Texans Demand ‘Trust. Respect. Access.’ From Lawmakers on Reproductive Health

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Texans Demand ‘Trust. Respect. Access.’ From Lawmakers on Reproductive Health

Andrea Grimes

Dozens of college students and reproductive justice activists met with lawmakers in Austin Thursday morning, asking them to support comprehensive sex ed, increase access to legal abortion care, and give doctors more leeway to make medically sound decisions about their patients.

Dozens of college students and reproductive justice activists—some making their first-ever trips to the state capitol building—met with lawmakers in Austin Thursday morning, asking them to support comprehensive sex education, increase access to legal abortion care, and give doctors more leeway to make medically sound decisions about their patients.

The lobby day marked the beginning of a new, multi-year “Trust. Respect. Access.” campaign to advocate for reproductive rights in Texas. Thursday’s events focused in particular on trusting young Texans with evidence-based information about human sexuality and empowering teens who are already parents to be able to make decisions about taking contraception without the consent of their mothers or fathers. Following a morning spent knocking on lawmakers’ doors, the groups amassed on the chilly south steps of the capitol building for a rally.

“A 16-year-old in El Paso knows what is better for her than a white man in Austin does,” said University of Texas at El Paso student Adriano Pérez to the gathered crowd. Pérez emphasized “the power of youth organizing” and the health-care needs not only of Texas women, but of transgender and gender nonconforming Texans.

“The conversation surrounding reproductive rights and access to abortion is often one that is seen as only affecting women,” said Pérez. “But transgender individuals such as myself, and gender nonconforming people, are also affected by the restrictions being placed on reproductive rights and access in Texas.”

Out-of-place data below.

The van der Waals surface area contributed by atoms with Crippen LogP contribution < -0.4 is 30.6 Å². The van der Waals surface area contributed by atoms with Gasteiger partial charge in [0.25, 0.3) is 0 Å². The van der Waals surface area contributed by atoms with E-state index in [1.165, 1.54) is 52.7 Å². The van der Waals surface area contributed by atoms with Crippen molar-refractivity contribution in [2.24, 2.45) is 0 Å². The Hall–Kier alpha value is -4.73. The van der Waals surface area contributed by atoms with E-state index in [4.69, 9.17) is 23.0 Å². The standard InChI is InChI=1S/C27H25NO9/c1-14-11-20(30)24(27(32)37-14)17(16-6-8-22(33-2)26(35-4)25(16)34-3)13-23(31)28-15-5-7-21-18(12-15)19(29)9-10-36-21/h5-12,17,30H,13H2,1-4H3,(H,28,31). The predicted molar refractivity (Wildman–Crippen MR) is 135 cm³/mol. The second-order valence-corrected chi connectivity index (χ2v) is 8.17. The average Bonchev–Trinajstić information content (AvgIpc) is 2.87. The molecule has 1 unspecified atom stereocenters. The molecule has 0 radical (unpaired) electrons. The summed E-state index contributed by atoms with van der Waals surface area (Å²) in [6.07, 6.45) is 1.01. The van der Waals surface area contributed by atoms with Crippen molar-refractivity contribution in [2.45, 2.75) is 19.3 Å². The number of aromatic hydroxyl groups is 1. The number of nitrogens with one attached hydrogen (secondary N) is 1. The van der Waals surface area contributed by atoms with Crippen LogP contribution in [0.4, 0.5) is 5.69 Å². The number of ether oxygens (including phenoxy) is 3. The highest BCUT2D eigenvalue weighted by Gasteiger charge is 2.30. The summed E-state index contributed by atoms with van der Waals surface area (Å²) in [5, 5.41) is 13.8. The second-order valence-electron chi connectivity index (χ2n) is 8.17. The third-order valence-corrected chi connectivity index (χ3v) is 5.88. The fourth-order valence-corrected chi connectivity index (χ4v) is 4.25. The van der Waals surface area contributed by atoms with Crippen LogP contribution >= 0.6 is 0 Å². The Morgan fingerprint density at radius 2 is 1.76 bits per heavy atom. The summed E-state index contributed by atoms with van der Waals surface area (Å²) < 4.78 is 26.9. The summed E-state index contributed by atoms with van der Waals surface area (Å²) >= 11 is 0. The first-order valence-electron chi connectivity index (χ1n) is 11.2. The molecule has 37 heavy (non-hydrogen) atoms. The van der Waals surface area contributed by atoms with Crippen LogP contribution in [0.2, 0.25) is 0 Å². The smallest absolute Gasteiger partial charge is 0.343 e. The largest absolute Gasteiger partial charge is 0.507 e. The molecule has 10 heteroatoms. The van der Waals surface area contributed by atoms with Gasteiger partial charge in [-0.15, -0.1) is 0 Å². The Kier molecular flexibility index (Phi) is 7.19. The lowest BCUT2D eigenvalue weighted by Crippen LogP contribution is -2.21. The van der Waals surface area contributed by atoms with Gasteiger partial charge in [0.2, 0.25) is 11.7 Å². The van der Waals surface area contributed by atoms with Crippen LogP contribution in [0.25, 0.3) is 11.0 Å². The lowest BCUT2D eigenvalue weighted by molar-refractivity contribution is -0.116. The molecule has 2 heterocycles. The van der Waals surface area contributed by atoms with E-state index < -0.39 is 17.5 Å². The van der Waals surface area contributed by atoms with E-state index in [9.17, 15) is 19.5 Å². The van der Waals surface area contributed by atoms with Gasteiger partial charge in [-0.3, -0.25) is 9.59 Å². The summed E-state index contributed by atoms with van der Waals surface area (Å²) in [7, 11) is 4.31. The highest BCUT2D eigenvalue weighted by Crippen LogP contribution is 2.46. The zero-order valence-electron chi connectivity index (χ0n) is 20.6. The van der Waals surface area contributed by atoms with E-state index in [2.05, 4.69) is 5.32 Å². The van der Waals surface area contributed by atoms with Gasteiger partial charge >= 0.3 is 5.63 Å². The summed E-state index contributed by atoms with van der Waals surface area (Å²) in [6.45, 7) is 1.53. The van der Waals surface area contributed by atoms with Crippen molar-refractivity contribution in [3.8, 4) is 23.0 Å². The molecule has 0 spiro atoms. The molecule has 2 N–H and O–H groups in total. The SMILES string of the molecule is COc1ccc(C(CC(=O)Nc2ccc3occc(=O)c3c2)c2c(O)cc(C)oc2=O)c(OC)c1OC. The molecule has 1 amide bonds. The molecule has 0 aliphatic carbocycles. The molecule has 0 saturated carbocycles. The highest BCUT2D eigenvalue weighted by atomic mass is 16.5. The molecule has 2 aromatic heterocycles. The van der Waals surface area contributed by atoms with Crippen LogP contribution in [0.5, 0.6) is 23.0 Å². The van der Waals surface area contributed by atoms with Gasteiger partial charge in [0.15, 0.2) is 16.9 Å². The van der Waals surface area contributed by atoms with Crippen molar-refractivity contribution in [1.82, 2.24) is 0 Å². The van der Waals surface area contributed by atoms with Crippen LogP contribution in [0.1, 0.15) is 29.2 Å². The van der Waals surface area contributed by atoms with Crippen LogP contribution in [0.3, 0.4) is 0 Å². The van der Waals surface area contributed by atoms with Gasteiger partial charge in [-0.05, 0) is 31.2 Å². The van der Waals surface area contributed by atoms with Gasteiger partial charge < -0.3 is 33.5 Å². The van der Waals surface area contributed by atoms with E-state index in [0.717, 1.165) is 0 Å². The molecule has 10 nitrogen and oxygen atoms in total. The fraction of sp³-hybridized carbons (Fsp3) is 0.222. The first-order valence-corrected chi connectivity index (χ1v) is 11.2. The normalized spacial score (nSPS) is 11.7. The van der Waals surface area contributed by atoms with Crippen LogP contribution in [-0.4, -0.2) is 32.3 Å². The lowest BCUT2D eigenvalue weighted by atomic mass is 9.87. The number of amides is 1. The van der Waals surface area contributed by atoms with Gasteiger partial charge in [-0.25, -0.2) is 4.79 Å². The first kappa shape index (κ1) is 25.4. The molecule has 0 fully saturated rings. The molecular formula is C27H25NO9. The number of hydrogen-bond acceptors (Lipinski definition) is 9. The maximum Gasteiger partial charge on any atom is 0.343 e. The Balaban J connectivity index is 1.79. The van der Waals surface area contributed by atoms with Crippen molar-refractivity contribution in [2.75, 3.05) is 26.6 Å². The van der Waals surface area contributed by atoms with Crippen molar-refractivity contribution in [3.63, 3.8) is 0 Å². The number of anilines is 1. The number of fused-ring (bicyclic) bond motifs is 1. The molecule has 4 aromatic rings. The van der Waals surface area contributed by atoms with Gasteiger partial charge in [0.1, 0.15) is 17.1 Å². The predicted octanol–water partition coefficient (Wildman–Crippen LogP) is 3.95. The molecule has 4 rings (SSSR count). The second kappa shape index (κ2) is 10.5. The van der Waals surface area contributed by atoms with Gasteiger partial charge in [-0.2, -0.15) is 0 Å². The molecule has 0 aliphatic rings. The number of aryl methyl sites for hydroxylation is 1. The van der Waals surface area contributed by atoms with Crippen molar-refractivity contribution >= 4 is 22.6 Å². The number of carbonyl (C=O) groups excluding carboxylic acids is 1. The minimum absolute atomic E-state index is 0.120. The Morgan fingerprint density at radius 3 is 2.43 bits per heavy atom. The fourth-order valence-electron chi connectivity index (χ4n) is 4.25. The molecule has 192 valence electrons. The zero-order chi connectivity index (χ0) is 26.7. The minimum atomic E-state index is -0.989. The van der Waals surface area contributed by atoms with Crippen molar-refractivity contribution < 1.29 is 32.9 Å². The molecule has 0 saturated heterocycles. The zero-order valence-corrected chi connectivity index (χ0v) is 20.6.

Sex. Abortion. Parenthood. Power.

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Supporters of Trust. Respect. Access. called the campaign a “long haul” movement meant to address a variety of intrusions into reproductive health-care access and bodily autonomy in Texas over the last several years.

In 2011, Texas lawmakers imposed mandatory ultrasounds and 24-hour waiting periods on Texans seeking abortion care; cut family planning funds by two-thirds; and re-tiered the family planning funding reimbursement system to funnel money away from specialized reproductive health-care providers, causing dozens of health care facilities in Texas to close. In 2013, they passed HB 2, the omnibus anti-abortion law that, if not blocked in federal court, will close all but eight of Texas’ legal abortion facilities—down from more than 40 before the law passed.

Already in 2015, lawmakers have proposed a handful of new laws that will impose even greater restrictions on the few remaining legal abortion providers in Texas, and are planning to siphon money away from Planned Parenthood health-care centers that provide exams as part of a breast and cervical cancer screening program.

This “long-haul” push is reflected in the tactics of some of the campaign supporters present on Thursday. Fifty-eight-year-old Lisa LeBlanc, who joined college students from West Texas, the Rio Grande Valley, and North Texas along with other activists, told Rewire that when her lobby group met with staffers of two anti-choice Republican legislators today, they did not ask for a direct endorsement of a comprehensive sex education bill. Instead, LeBlanc’s organization asked the lawmakers to help the bill get a hearing in a legislative committee.

“We know we’re not gonna change their minds today,” said LeBlanc, but said that asking for future discussions could change minds down the road. “It was really positive.”

This crowd is p pumped even though it’s cold. #trusttx

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At the rally, Dallasite Candice Russell, a writer and activist, shared her two abortion stories: the first, as a low-income 21-year-old living on cheap junk food, and the second, as a 30-year-old career woman who wasn’t ready to be a mother, but who had to fly to California to get the legal abortion care she couldn’t access in Texas after the passage of HB 2.

Russell told the gathered crowd of shivering students, activists, and news reporters that she didn’t know if she ever wants to become a mom, but if or when she does, it will be her own decision: “I can assure you if I do, it will not be because it is legislated.”